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Commandments anyone? Meaning and Origins

November 2016 | by Paul Wells

People today have all kinds of problems with authority and the idea of commandments. Nobody really likes being told what to do. They think it childish.

In the case of God’s commandments, people imagine a tyrant laying down the law, wanting to take away human freedom and pleasure in life. Law is bad, freedom is good, so they think.

The reason for this is that everyone is, by nature, sinful and wants to protect their way of behaving. So they set up a straw man which allows them to push God out of the back door. However, this does not stop God coming in through the front, because we all have a conscience.

Many who throw out the baby keep the bath water and remain very moral and even judgmental of others. Apart from this, almost everyone (some anarchists aside) recognises the need for laws to keep us safe and secure.


The meaning of ‘commandments’ in the Bible puts us straight on this. Firstly, the word ‘commandment’ means ‘prescription’, something to be taken to get better.

Get a prescription from the doctor, the medicine will make you well. God’s law prescribes behaviour to make sinners well again. Luther said the church is a place for the sick to get better, and God’s law helps us to do this when we respect it and obey.

Secondly, the Bible’s good news is that we are saved by grace. The gospel does what the works of the law cannot do. Good works never save. If we look to the law for help, we only find how sinful we are.

God’s law in its long form is found in the Old Testament in Exodus and Deuteronomy, and in a short form in Exodus 20, where the ten commandments are given. His law was given to a covenant people who had already been saved from sin and delivered from the bondage of Egypt, for obedience to God in a new life.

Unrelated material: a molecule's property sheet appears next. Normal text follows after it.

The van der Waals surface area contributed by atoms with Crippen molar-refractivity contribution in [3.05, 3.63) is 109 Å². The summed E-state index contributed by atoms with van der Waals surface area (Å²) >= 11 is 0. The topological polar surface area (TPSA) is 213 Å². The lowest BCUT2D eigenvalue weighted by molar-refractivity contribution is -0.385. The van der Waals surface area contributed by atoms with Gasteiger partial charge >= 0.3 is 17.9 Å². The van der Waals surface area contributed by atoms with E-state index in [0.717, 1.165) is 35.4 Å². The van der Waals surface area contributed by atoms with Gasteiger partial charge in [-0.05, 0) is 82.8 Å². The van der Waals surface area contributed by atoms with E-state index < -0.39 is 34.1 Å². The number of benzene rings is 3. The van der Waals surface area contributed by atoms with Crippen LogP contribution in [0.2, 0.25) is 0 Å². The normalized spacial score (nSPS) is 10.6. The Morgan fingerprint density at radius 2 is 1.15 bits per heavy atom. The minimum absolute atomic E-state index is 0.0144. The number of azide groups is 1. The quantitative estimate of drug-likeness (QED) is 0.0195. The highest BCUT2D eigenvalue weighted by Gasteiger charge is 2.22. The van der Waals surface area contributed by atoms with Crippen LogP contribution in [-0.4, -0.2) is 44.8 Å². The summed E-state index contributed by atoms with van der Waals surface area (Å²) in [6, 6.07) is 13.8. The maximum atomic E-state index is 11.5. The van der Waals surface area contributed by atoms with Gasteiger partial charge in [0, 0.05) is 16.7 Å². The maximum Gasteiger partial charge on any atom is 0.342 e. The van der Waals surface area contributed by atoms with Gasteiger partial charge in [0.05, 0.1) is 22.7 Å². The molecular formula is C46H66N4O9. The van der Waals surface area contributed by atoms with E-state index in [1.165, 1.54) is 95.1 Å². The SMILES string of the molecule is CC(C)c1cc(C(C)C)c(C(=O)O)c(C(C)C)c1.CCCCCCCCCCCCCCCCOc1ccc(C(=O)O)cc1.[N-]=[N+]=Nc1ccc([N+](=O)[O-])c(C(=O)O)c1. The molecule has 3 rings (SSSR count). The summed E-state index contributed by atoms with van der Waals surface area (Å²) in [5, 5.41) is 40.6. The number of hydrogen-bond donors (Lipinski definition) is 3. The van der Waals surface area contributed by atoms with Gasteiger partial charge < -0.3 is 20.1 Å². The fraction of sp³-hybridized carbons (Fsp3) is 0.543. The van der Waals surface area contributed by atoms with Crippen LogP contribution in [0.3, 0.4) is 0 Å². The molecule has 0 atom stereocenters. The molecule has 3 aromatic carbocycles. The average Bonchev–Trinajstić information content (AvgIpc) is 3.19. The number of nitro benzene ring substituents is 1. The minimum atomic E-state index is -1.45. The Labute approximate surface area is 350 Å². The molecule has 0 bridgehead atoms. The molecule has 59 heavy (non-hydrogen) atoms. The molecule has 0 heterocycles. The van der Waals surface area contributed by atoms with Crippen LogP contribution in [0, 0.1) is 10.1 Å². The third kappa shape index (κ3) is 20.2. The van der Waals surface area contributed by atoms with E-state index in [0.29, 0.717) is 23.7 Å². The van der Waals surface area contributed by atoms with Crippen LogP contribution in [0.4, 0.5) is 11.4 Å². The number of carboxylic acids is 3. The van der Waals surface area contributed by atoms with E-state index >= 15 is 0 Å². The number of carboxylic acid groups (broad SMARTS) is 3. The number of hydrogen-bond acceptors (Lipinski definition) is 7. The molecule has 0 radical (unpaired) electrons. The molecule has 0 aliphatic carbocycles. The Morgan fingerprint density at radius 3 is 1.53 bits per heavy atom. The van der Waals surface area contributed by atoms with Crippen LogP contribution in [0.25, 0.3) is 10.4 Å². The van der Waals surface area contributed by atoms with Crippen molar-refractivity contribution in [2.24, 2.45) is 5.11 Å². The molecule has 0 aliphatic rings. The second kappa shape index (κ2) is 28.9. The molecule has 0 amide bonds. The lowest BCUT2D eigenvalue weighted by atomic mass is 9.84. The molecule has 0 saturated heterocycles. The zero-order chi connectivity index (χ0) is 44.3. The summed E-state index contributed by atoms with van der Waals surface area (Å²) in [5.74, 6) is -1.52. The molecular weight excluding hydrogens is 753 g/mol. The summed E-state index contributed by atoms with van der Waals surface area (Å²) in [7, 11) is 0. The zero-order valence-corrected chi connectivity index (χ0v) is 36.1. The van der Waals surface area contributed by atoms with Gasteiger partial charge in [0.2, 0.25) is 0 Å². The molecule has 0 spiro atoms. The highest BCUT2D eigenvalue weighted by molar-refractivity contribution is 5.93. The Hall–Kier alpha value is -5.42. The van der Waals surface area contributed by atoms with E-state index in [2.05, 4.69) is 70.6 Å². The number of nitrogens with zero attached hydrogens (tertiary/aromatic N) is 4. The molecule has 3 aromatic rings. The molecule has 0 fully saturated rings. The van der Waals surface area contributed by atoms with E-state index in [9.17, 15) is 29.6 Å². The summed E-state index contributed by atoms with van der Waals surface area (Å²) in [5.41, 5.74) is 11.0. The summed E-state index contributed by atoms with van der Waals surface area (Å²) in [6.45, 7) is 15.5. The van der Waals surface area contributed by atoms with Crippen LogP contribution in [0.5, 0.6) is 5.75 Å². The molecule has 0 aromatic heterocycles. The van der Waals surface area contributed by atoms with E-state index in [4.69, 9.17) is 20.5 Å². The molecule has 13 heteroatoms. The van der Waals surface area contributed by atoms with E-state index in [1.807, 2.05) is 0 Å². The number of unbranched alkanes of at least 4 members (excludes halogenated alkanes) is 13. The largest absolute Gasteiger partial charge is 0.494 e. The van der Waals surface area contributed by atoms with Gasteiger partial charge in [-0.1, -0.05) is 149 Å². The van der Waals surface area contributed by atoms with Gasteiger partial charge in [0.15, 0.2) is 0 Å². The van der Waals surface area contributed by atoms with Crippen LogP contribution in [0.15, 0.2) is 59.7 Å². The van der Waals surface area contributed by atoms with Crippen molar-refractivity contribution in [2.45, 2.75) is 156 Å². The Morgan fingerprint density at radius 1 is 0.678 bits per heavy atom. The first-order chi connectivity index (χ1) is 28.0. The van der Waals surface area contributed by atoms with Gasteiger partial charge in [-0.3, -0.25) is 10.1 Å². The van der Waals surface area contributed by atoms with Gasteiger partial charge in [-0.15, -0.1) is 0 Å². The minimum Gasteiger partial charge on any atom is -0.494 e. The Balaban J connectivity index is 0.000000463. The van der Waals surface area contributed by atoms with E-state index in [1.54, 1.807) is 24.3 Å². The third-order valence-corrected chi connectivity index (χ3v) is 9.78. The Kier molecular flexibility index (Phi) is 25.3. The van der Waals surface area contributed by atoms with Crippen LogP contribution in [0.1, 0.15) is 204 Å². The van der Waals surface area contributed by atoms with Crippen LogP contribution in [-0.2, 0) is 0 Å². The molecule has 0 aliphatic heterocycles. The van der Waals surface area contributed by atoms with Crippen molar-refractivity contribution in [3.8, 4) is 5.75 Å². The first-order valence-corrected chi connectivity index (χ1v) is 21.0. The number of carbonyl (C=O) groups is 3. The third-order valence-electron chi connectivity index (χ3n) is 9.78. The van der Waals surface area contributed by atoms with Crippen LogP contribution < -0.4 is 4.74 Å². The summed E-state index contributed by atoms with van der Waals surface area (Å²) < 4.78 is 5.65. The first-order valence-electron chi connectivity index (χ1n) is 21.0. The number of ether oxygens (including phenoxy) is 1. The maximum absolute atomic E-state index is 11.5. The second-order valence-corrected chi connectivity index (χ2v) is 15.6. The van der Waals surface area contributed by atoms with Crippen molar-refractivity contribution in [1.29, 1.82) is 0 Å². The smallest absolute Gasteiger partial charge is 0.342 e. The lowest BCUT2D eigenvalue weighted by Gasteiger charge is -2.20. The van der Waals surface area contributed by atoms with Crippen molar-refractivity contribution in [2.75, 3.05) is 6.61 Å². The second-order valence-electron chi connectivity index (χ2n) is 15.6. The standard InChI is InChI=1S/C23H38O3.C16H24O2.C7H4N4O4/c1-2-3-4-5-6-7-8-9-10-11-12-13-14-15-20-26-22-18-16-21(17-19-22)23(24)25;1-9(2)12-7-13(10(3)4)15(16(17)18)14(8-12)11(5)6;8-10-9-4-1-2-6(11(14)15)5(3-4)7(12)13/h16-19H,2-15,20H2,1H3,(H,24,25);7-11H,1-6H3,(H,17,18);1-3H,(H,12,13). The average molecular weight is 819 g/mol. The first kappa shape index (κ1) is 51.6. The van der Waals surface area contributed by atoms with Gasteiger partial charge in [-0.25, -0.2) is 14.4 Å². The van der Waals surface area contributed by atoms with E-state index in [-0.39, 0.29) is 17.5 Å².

All the bricks made in Egypt cannot get us out of Egypt. Only God’s grace can deliver. So the law, and the ten commandments, are essentially given to a saved people to help them obey.

Jesus gave an even shorter version of the law in Matthew 22:37-29: ‘Love the Lord your God with all your heart, with all your soul and with all your mind … love your neighbour as yourself’.

So obedience to the commandments is motivated by love for God, because he has saved us. If we love him, we will want to keep his commands.


Laws always have a religious origin. They may be biblical law, sharia law, Hindu law, communist law, or simply humanistic law, but they express the beliefs and values of a society.

As with ancient Israel, we live in a situation of ‘polytheism’, that is one where many gods (including the state and celebrities) claim our attention. Secularism and pluralism puts all religions on the same level — in the realm of subjective preference (‘it’s up to you which god you worship’).

The laws that have been introduced in this country are often against God’s law. We are told that we must be tolerant of other laws because we live in a multicultural society. But the real question is who makes the laws and to what end?

Relativistic humanism has become the main cultural force in Western Europe, and it seeks to broker compromises between various beliefs by claiming to be neutral towards religions, including Christianity.

But it is not neutral, because it enacts humanistic laws that are replacing biblical laws. So biblical law is put aside and man becomes a god in the place of God. Often churches follow suit and compromise, against the message of Scripture. When they do this, they are no longer biblical or Christian churches.

God’s laws

People often think that, because something is legal, it is right and good. So it is taken for granted that abortion, same-sex relationships, gambling, and legal highs are not wrong because they are ‘legal’.

However, though the law might legislate or permit them, God is the only giver of laws for humans to obey. When human laws contradict God’s, we must follow our conscience, and God rather than man (Acts 5:29).

Paul Wells was a founding professor of the Jean Calvin Faculté, Aix-en-Provence, France. In 2009 he received an honorary doctorate from Westminster Theological Seminary, USA.

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